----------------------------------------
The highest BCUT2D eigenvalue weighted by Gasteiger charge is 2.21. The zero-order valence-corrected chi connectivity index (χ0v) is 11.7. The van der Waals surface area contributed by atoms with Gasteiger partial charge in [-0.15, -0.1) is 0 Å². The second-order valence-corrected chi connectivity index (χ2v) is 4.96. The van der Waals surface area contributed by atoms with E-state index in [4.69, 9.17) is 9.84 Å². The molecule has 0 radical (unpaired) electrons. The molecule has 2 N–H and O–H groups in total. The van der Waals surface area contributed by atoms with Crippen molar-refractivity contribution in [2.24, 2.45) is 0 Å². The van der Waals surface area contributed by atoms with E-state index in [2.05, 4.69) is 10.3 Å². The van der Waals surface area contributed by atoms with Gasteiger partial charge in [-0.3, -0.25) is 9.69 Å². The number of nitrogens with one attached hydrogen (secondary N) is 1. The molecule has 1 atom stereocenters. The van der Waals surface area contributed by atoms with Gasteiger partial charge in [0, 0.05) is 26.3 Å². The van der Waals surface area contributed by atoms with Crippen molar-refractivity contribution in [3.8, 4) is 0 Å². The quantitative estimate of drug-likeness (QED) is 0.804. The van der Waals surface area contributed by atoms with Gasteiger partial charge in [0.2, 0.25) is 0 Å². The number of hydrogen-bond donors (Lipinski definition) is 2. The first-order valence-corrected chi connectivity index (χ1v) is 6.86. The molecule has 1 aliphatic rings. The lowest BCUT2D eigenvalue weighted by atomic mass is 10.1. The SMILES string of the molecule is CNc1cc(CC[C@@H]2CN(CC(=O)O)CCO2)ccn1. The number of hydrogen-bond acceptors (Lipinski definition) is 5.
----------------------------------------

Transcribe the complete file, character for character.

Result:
The highest BCUT2D eigenvalue weighted by Gasteiger charge is 2.21. The zero-order valence-corrected chi connectivity index (χ0v) is 11.7. The van der Waals surface area contributed by atoms with Gasteiger partial charge in [-0.15, -0.1) is 0 Å². The second-order valence-corrected chi connectivity index (χ2v) is 4.96. The van der Waals surface area contributed by atoms with E-state index in [4.69, 9.17) is 9.84 Å². The molecule has 0 radical (unpaired) electrons. The molecule has 2 N–H and O–H groups in total. The van der Waals surface area contributed by atoms with Crippen molar-refractivity contribution in [2.24, 2.45) is 0 Å². The van der Waals surface area contributed by atoms with E-state index in [2.05, 4.69) is 10.3 Å². The van der Waals surface area contributed by atoms with Gasteiger partial charge in [-0.3, -0.25) is 9.69 Å². The number of nitrogens with one attached hydrogen (secondary N) is 1. The molecule has 1 atom stereocenters. The van der Waals surface area contributed by atoms with Gasteiger partial charge in [0, 0.05) is 26.3 Å². The van der Waals surface area contributed by atoms with Crippen molar-refractivity contribution in [3.8, 4) is 0 Å². The quantitative estimate of drug-likeness (QED) is 0.804. The van der Waals surface area contributed by atoms with Gasteiger partial charge in [0.2, 0.25) is 0 Å². The number of hydrogen-bond donors (Lipinski definition) is 2. The first-order valence-corrected chi connectivity index (χ1v) is 6.86. The molecule has 1 aliphatic rings. The lowest BCUT2D eigenvalue weighted by atomic mass is 10.1. The SMILES string of the molecule is CNc1cc(CC[C@@H]2CN(CC(=O)O)CCO2)ccn1. The number of hydrogen-bond acceptors (Lipinski definition) is 5.